Let us know if you try this, and it works — we’ll spotlight your success. And, if you share other ideas of where to submit poems, we’ll keep an active spot here, giving you credit for it, of course.

Keep writing!

Michele

 

 

Capturing the Elusive Villanelle

Garden of the Gods, Colorado. © Graf 2006

Maybe “deconstructing” is a better word for what follows.

I love a well-constructed, nuance-laden, tension-building poem — especially one with lines or phrases repeated, each time expanding on the underlying theme. When it works, it really works. When I dabble in a structured form, I need to take it apart and put it back together in a way that makes sense to me.

Over the years, I created my own versions of “cheat sheets” — today they are usually called “templates” — for a variety of poetic forms, when it was important to have a set number of syllables or sounds per line;  control the number of lines in each stanza, especially if the stanzas are not constructed the same — like the villanelle. I’ve used them with haikus, tankas, ghazels, alternating voice layout, and for song lyrics — especially useful to bridge beats, where you want to stretch out a sound.

My Villanelle template and construction process are simpler than it appears at first glance.  I:

1. Took as my guide the Dylan Thomas poem “Do Not Go Gentle Into That Good Night”, which Margaret used when she introduced the form.

2. Identified the rhyme pattern alongside each line, as Margaret explained. To make it easier, I highlighted the first line and each repetition that followed, then used a different color highlighter, and did the same for the third line. Since the only other rhyme was with line 2, I highlighted the last word in each of the “B/b” lines (below is a portion)

Do Not Go Gentle Into That Good Night
Dylan Thomas (1914-1953)


… and so on.

Then, I:

3. Counted the number of syllables per line (ten); the number stanzas and lines per stanza (five stanzas of three lines each (tercets), plus one stanza of four lines (a quatrain)); the total number of lines I needed, including a blank line between stanzas (24 lines total)

Next step was to write my first three lines, using the right number of syllables or sounds, and the right pattern, knowing that the first and third lines would be repeated several times in the poem:

   We claim our fears and ghosts by what we do,
   paths drag us into, not by accident,
   territory steep in our deep taboo.

This gave me the shape of the form. Time to do the template. I:

4. Created a table with eleven columns across (one for each of the ten syllables needed in each line, PLUS a first column with the rhyme pattern), and 24 rows (for each filled and blank line in the poem)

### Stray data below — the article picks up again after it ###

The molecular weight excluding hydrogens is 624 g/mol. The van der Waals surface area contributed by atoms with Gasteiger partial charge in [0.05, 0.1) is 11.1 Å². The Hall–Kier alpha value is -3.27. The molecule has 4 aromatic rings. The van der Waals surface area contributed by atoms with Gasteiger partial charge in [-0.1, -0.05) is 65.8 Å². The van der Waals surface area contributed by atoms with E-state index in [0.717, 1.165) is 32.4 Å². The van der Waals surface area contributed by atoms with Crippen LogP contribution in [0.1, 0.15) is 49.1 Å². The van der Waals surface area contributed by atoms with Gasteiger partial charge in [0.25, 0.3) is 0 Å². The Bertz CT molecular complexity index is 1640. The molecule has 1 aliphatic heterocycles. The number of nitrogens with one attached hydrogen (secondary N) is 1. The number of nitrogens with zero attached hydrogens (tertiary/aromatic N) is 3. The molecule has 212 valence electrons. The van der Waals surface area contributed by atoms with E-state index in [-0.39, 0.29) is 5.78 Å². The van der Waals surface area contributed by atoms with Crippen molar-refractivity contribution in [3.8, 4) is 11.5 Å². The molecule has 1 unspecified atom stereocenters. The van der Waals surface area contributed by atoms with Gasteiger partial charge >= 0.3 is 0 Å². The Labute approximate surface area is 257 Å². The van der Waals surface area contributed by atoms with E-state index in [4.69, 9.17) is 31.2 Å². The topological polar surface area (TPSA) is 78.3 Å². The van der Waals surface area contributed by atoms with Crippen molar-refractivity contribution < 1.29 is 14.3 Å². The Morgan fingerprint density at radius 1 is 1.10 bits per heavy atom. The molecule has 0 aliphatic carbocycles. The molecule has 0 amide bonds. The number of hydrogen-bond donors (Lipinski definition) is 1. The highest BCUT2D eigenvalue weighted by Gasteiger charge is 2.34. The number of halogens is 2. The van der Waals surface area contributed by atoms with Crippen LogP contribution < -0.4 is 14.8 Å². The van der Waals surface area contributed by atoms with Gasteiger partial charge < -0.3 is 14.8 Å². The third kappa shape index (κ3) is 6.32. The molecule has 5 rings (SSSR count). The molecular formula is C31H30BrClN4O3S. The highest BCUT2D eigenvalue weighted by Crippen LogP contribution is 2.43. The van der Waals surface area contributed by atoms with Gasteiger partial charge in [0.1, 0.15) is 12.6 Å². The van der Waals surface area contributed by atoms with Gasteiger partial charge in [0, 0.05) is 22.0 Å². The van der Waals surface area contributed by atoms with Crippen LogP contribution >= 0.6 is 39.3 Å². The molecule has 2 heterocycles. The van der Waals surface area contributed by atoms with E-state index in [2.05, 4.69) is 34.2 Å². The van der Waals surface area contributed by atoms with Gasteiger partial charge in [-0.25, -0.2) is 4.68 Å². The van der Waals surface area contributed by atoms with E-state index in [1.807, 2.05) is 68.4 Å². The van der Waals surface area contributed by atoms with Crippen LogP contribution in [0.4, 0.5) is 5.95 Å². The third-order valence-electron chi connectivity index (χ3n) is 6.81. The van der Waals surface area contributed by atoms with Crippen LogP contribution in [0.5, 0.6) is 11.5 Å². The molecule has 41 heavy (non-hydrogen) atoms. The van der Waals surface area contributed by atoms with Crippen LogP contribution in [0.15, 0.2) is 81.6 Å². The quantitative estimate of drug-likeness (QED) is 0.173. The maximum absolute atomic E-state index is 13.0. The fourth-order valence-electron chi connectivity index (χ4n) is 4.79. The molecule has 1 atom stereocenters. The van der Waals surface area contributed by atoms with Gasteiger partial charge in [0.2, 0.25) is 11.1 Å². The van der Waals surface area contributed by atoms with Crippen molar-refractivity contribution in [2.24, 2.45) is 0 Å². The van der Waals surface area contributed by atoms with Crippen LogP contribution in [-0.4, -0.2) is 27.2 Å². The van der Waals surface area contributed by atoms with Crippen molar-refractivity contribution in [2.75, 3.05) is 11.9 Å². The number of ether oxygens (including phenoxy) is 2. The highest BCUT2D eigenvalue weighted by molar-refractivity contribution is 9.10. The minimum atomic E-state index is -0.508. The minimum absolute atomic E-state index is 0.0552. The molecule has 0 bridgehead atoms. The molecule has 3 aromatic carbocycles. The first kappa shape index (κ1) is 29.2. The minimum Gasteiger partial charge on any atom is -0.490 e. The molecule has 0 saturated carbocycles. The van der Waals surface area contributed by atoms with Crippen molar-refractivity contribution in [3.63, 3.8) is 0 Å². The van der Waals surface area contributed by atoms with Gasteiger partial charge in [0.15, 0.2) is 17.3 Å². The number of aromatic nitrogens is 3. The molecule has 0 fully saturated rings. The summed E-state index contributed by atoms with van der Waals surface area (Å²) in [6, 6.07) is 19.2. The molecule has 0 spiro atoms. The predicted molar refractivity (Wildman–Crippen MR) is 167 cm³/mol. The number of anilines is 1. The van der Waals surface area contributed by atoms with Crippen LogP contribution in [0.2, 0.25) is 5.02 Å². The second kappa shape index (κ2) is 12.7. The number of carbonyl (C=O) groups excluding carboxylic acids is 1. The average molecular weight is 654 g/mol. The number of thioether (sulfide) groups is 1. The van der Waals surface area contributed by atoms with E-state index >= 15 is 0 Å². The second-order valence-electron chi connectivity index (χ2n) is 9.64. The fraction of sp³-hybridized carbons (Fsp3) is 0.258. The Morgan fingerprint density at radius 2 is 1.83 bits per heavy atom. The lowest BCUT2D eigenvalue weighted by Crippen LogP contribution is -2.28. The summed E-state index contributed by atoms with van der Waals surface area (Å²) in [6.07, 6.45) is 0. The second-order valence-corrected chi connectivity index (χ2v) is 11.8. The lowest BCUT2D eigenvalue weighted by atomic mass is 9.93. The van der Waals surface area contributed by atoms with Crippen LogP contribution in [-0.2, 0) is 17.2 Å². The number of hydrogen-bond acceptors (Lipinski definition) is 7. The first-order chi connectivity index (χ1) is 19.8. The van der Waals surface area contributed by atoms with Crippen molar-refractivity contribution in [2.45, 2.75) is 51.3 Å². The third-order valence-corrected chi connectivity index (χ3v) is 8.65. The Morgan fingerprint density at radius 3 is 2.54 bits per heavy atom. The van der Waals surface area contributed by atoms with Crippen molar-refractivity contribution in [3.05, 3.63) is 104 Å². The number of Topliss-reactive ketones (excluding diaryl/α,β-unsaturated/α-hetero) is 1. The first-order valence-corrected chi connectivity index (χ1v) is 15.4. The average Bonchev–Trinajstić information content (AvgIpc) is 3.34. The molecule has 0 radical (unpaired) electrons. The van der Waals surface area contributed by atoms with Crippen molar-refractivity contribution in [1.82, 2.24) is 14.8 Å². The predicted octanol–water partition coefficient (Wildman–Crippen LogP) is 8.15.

5. Shaded in the rows that were stanza breaks (rows 4, 8, 12, 16 and 20; I didn’t create a column to number the rows — just counted down)

6. Filled in each of the first three rows, one syllable per each cell across the table, in columns 2 – 11, with my first tercet.

7. went back to column one, and, with my trusty Thomas poem, wrote in what the rhyme pattern needed to be.

8. filled in on my template where lines one and three were repeated

9. really cheated on the next step! I wrote the sound I needed to repeat (in parentheses) in the last column of each line. Yes, I’ve creatively split words as I sounded them for the cells.

… (the complete template is at the end of this post)

10. then came up with a bunch of words that rhymed with each of the endings of the two lines.

A1 and A3:  do/ taboo (DO) — view, new, clue, avenue, cue, due
B1: accident (DENT) — amazement, evident, coincident, bent, went, event, dent, sent

Then the creative process really started:

11. I wrote the poem from the last stanza forward — I knew how it started; that was already written. I decided how I wanted it to end, and, using the list of “sound alike” words, figured how to end each of the lines in the quatrain.

12. Worked my way through the poem, looking at the rhyming words I’d come up with, and moved them around.

13. wrote lines, juggled them from tercet to tercet, until they made sense to me.

And, voila! Though this is still a work in progress, you can see how each step shaped this draft of the poem’s cadence, flow, rhythm, content, and context. Now the work begins, to hone it into a sharp, complete story. Like Mary’s poem, my subject is dark. I hope to capture the same sense as hers did.

Ever Thus
by Michele M. Graf

We claim our fears and ghosts by what we do;
paths drag us into, not by accident,
territory steep in our deep taboo.

You may argue with me, bellow your view;
we both know how those branches get so bent:
we claim our fear and ghosts by what we do.

Mourn the loss, the lack of hope for the new
words to stop needless blood so poorly spent.